These days, everyone is a digital native. Your deskless workforce is mobile first – and without the right tools, they feel more disconnected than ever. But it doesn’t have to be that way.
The right tools – like a mobile employee engagement app – are both an asset and a necessity. 85% of people who say they have great technology at work also love their jobs.
Mobile-first experiences reduce friction, and employees with fewer frustrations feel like they’re having a greater impact.
Tackle disruption! Companies with engaged employees outperform those without by 202%.
A mobile-first employee app transforms the user experience for your deskless workers. Nothing else reaches and engages them like Blink. O365 and GSuite are great foundations but alone they are not a Digital Workplace. Our employee engagement software can integrate with those tools and so many others.
Engage all your deskless workers with a modern work experience. Blink delivers the digital workplace and eliminates friction.
Your deskless workers run their days with the Blink Feed. It's everything they need to do and everything they want to know.
Interact with employees in their Feed. Share updates, wellness and training. Create polls, surveys and close the feedback loop.
Blink is design focused and enjoyable to use. It's also powerful and enterprise-class. These things are no longer mutually exclusive.
Actions are taken out of non-mobile legacy apps and made mobile first for everyone in a personalized work feed.
Your people can form Teams with anyone wherever they work. Share documents & workflow with partners and customers cross organization.
You don't need to throw out your existing processes, Blink accelerates your existing workflow and amplifies the data you already have.
When workers are surveyed, researchers find that just about half would be willing to accept another job offer if the benefits were right. What’s keeping the other half from doing the same? Engagement. Employees who feel a connection both to their work and your organizational goals will stick around because they want to contribute to making your company successful.
Our employee engagement app is for more than just comms and data management. It can foster that connection across your organization, making everyone more productive and the company itself more profitable.
Make it easy for your employees to love where they work. Give them a tool that shows you value their time and empower everyone to deliver. With an employee engagement platform like Blink, you can turn every employee into a source of competitive advantage.
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Try to find the ‘definition of employee engagement’ online and you’ll get a variety of explanations. This often leads to confusion on the true meaning of what employee engagement really is. But in its simplest terms, employee engagement is the relationship between an organization and its employees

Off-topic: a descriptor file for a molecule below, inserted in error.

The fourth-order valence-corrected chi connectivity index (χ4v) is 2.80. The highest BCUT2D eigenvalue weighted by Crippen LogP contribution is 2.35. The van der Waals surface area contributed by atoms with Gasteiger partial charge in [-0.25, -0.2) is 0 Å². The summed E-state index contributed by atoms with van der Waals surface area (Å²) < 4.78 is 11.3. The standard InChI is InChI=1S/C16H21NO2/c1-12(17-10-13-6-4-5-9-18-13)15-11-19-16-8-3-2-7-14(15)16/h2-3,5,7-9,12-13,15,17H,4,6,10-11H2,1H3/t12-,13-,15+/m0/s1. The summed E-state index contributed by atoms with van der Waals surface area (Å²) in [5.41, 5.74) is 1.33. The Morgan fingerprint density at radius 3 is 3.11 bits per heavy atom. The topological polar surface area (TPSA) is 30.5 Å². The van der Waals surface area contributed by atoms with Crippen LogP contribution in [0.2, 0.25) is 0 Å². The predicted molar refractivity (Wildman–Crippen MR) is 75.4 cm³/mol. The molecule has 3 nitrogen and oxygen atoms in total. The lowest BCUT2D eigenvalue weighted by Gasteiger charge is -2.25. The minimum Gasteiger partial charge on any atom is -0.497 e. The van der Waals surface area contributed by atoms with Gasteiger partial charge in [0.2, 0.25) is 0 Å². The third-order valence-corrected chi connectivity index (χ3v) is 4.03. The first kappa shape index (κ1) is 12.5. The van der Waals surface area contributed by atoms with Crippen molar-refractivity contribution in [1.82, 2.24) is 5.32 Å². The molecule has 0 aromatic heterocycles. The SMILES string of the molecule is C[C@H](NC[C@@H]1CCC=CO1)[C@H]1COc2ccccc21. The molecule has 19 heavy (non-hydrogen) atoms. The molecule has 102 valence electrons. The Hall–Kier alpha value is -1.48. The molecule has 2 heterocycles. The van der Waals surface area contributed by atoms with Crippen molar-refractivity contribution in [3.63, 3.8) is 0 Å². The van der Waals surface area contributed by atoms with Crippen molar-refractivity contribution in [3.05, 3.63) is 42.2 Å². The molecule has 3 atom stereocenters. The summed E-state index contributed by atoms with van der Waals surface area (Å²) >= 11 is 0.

So many reasons! For starters, engaged employees stick around. Engaged employees are loyal employees, which is especially important when you consider that companies spend thousands of dollars each time they need to replace a worker (as much as 213% of an annual salary in some cases).
Engaged employees are 38% more likely to have above average productivity and even a small increase in engagement can increase profits by $2,400 per employee per year.
Engaged employees also make fewer mistakes. This is largely because they can focus on the work in front of them, which means they can offer better customer service and are less likely to have workplace accidents. In industries like healthcare or transportation, employee engagement can literally mean the difference between life and death.
Employee engagement has a significant impact on performance and productivity (engaged workers contribute 202% more), but employee engagement is about more than worker happiness, streamlined internal comms, and pay and benefits.
That’s because what makes employees more engaged is not necessarily happiness or even satisfaction. The key elements of employee engagement lie in the knowledge that employees have an important role to play in an organization. They can see how their contribution fits in, they feel they have a voice, and they are recognized for what they accomplish.
With that in mind, there are many approaches you can take when brainstorming what employee engagement strategies you’d like to put in place. While improving employee engagement will look different for every business, these ideas can help you get started:
The only way to improve employee engagement is to measure and monitor it. But knowing how to measure employee engagement can be difficult. Digital tools can have a significant impact on how work gets done, but one of the problems with traditional intranet platforms is that the built in analytics simply measure how engaged employees were with the intranet not with the company.
When you use an employee communication app like Blink, you get a variety of analytics options that let you track everything from communications flow to trending topics.
Blink’s workforce analytics can help you measure, monitor, and improve employee engagement by giving you deep insights into your company’s internal communications, coworker relationships, and overall employee sentiment. As a result, you’ll have a distinct edge over your competition.
‘Corporate communication’ is a broad phrase covering every type of communication a company engages in, whether internal or external.